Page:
There is really no introduction needed for this book-to-screen adaptation because, as usual, everyone but me has seen it. Today I (finally) share my thoughts.
The Fault in Our Stars (2014) Story
The story introduces us to the now-famous characters of Augustus Waters (Ansel Elgort) and Hazel Grace Lancaster (Shailene Woodley), two teenagers who have both been diagnosed with cancer and lived with different results. Gus lost his leg to his “touch of cancer,” and for a year and a half has been healthy. Hazel has never been anything but terminal. Only there’s a miracle drug that gives her a few more years even as her lungs continue to limit her. These two meet in a cancer support group, which sets in motion an extraordinary adventure no one will soon forget.
Knowing where to start proves to be a challenge as regards this story. It’s something you’ll adore or hate (speaking in terms of an adaptation), which is one reason that makes the movie difficult to review and form coherent thoughts for. Another reason being, anyone that has an aversion to sad, sometimes uncomfortable stories will probably wish they’d never seen this. Fortunately, like the good reader I am, I didn’t watch this until I’d read the novel and I must say, I’m glad.
Even afterwards, the film sat unwatched for a period of time which on reflection is actually good; it allowed some “separation” between the two “versions” that I probably wasn’t aware was needed. Where the first half of the book is the strength that carries the entire story, the film is the opposite; it’s in the latter half when everything lights up.
There is something of a timid quality to the setup of the story (or that is my opinion). Nothing seems as warm or endearing as the book portrays these characters, BUT. Then Hazel and Gus bond, use a wish to go to Amsterdam and beautiful memories are made. It’s in these moments and beyond that the movie shows its best talents; and going where rarely any movie or book has, made me cry! Naturally, the casting is phenomenal. Shailene lives up to the praise she is earning and this film does a splendid job expanding on Hazel’s parents; Laura and Sam played them wonderfully! I enjoyed so many of the scenes with her parents, including the all-to-short and only scene of Hazel and her father talking about Gus.‘THE FAULT IN OUR STARS’: Tears that Turn to ‘Okay’ #FWarchives #Movies Click To Tweet
Unlike others on my shelf, this is not a movie I will watch dozens of times. You finish this and immediately want to pop in something lighthearted and maybe a little bit silly, because the tears you’ve cried will probably make you feel spent. The story gives us two characters from the young adult and teen fiction scene who go against every stereotype there is. Both of them are understandably mature (three cheers for less drama as a result), delightful characters, who just happen to be hard to forget.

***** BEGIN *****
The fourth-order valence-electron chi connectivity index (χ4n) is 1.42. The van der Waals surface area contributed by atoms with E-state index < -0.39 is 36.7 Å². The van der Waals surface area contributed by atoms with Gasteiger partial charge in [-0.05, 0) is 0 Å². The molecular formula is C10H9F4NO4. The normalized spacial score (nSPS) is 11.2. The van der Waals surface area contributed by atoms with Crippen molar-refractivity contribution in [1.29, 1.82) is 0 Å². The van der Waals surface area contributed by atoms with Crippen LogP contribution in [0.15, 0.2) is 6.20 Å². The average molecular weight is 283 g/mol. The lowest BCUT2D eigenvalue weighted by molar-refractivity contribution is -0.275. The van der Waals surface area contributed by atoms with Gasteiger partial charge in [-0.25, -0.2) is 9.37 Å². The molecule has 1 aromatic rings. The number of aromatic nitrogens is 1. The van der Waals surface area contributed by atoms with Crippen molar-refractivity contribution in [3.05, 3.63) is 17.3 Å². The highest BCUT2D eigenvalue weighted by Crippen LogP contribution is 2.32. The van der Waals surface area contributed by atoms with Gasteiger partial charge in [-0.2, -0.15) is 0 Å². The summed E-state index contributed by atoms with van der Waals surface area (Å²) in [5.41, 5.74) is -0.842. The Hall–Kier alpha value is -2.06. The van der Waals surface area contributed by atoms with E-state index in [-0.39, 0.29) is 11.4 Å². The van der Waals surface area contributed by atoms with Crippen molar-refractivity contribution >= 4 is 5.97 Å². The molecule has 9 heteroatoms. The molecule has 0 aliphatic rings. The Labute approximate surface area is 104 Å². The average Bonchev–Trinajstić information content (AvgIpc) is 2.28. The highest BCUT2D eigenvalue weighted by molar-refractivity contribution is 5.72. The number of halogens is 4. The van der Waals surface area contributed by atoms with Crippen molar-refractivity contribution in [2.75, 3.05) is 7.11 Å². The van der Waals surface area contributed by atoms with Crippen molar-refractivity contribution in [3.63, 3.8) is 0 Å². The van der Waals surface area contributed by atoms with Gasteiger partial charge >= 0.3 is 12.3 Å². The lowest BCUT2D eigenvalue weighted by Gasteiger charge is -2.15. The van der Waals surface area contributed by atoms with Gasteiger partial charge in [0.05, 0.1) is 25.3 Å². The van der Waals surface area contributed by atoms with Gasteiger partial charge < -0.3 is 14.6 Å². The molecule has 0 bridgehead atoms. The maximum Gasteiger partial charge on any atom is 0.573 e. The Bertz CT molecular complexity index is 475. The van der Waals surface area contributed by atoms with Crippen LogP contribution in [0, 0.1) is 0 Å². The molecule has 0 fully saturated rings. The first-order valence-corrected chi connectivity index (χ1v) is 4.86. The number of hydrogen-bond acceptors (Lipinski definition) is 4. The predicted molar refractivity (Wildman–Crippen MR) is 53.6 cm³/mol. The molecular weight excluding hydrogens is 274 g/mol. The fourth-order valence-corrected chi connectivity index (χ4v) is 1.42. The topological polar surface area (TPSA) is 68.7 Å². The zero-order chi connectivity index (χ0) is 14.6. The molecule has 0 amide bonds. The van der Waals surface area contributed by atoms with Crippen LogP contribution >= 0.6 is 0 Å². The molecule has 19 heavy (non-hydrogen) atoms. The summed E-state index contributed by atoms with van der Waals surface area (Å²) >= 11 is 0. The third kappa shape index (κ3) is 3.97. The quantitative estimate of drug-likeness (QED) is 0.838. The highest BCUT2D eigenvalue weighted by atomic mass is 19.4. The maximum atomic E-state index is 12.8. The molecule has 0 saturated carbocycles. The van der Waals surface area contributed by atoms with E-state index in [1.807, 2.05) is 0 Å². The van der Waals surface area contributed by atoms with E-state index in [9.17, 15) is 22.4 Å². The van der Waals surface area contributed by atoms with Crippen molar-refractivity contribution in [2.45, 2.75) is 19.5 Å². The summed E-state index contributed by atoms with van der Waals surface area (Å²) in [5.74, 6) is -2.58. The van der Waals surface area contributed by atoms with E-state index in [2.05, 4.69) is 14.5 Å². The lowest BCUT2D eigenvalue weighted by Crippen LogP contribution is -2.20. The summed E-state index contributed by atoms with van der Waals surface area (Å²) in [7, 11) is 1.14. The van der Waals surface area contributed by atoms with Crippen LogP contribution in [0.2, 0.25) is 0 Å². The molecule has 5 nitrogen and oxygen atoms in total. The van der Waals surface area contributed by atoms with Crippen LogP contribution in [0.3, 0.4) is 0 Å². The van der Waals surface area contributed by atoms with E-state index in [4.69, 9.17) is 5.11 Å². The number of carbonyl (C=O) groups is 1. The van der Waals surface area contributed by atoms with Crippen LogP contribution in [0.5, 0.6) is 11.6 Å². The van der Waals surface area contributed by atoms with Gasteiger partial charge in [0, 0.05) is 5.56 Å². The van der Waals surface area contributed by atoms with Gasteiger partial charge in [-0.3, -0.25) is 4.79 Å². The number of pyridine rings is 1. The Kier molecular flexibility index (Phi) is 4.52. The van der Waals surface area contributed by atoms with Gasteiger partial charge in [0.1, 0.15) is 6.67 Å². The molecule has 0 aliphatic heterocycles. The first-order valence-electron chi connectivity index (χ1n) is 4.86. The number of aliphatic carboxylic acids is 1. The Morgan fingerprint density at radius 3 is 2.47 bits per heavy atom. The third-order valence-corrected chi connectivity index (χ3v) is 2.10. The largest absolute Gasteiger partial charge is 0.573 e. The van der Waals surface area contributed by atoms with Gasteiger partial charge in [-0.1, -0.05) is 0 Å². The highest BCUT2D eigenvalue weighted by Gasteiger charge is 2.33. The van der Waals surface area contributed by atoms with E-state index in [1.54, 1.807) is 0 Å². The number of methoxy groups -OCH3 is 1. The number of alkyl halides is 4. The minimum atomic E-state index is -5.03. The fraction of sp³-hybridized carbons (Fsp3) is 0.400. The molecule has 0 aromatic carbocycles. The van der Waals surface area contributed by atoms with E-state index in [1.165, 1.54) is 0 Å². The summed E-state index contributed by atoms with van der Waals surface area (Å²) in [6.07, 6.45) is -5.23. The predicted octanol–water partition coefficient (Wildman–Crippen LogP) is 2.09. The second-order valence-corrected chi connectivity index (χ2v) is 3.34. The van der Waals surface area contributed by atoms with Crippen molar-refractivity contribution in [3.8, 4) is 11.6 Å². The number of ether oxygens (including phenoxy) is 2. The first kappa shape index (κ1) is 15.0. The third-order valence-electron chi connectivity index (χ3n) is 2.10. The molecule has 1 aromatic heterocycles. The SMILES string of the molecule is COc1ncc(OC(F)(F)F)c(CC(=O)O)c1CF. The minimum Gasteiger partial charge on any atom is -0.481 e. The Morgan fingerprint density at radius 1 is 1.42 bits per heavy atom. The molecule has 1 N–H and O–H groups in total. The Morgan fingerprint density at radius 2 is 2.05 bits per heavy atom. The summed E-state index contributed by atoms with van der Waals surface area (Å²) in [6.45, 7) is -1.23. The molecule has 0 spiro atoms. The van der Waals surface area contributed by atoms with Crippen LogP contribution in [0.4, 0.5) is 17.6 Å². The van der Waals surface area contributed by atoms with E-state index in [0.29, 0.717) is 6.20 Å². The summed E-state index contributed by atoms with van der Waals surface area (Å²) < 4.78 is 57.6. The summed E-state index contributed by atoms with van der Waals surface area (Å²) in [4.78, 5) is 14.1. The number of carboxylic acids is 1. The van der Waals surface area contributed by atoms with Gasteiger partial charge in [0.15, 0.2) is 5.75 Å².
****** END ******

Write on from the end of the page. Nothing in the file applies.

If you look for messages in this story, you’ll find some. It’s the kind of story that has multiple personalities ingrained in the heart. It’s charming one minute with its unforgettable journey, making you laugh with the characters finding joy in the small things and then tug at your heartstrings, break your heart and downright scare you with its realization of life being a fleeting thing. Usually I would say the film is better because, yes, I clearly like to be different. But in this case, I’m torn.
Like I said there is a halfway mark in the book and film, so perhaps they compliment each other nicely; and I cannot stress how much better the film ends than the book. Not because the script ends this differently, more because this final scene somehow makes the film “feel” more complete. There is a thread of hope that’s missing from the book and for that, the movie definitely gives the audience something to cling to.
Content: there is some profanity like sh*t and abuse of God’s name, and one use of the f-word. Two characters end up in bed together – we see them kissing and partially undress each other before the camera cuts to an “after” scene of the two lying in bed together, bare legs and chests with sheets placed over them. There are some innuendoes and crude gestures to anatomy, and there is one make out scene that is played for laughs. The film is PG-13.